Microbiota makes our intestines move and keeps the worms away

Image source: CDC

The word “infection” is often associated with either bacteria or virus, but we all know there are some other bad guys that can infect us too. One must not forget about- the parasites. Even though they are more common in the rural areas where hygiene is still an issue, WHO counts that about 1.5 billion people worldwide still struggle with intestinal infection caused by helminth parasites. Interestingly, helminths have been found to regulate mammalian evolution, especially in the selection of genes responsible for autoimmunity. The importance of host microbiome in deciding host health is being increasingly discovered. Helminth infection widely alters host intestinal microbiome, and their interaction is known to modulate host immune responses. Today in our blog, we are discussing if host microbiota can impact those intestinal parasitic infections, and how?

Helminths, sometimes referred to as human worms, are infectious parasites that belong to phyla Nematoda (roundworms) and Platyhelminthes (flatworms). Their development starts with the eggs laid by adult parasites living in their definitive host.
Eggs are passed outside the body where they develop into infectious L3 larvae that will further develop into adult parasites (see image for larvae stages). Although the helminth life cycle follows a simple pattern, they are diverse in their means of infection, transmission, and target host sites to be occupied by the adults or larvae. Research by Moyat and collegues used a helminth parasite Heligmosomoide polygrus bakeri, which infects mouse intestine naturally. It closely resembles common Trichostrongylus infections that can affect humans.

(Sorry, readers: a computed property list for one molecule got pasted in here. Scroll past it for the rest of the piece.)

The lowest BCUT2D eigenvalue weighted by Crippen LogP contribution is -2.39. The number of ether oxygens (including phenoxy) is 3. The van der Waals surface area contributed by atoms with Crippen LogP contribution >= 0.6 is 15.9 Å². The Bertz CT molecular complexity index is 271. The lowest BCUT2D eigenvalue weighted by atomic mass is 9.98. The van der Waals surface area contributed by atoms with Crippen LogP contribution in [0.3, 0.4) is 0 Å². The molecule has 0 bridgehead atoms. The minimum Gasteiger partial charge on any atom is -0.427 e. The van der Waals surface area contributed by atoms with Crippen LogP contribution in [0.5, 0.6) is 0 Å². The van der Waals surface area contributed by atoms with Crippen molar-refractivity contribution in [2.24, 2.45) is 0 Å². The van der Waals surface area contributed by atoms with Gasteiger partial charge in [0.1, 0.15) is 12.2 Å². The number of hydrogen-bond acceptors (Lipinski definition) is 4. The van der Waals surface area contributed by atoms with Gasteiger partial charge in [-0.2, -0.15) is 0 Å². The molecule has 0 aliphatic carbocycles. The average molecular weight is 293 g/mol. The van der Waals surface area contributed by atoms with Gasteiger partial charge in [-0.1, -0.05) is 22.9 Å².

So, how did the researchers set up their experiment? Moyat and collegues used specific pathogen free mice (SPF) as a positive control which contained microbiota; and germ free or antibiotic treated mice (atbM) for experimental treatments that will have no or depleted microbiota, respectively. They started with infecting mice orally with infectious L3 larvae. After 24 hours L3 larvae migrated to the upper small intestine. Within 3-4 days L4 larvae (adults in figure) developed in the intestine. After 8-9 days, adults would exit the tissue to reside in the intestinal lumen where they can stay for several months before leaving the host.

Next, the researchers asked three main questions:

Does the parasite quantity change in the absence of microbiota?

By comparing SPF and atbM, Moyat and group noticed that parasite numbers inside SPF peaked during week 2-4, but then the parasite quantity dropped rapidly. While in atbM numbers continued to be high even after week 4 and their egg production was elevated as well. Less microbiota meant more parasites, which also meant that the worms do not need to feed on microbiota but directly on host intestines! Ouch! These results also show that a diverse intestinal microbiota is needed to effectively get rid of the parasites for good.

Would microbiota affect anti-parasitic immune response?

Parasitic infection is known to produce a significant type 2 immune response that corresponds to production of IL-4 and IL-13 cytokines which can activate type 2 innate lymphoid cells. They subsequently activate T helper 2 cells which produce polyclonal IgE and parasite specific IgG1. All these processes remove worms from our body using a “weep and sweep” technique. Basically, this does 2 things: 1. Pushes worms out using intestinal contractions, and 2. Induces secretion of mucins from goblet cells and resistin-like molecule beta to resist further infection.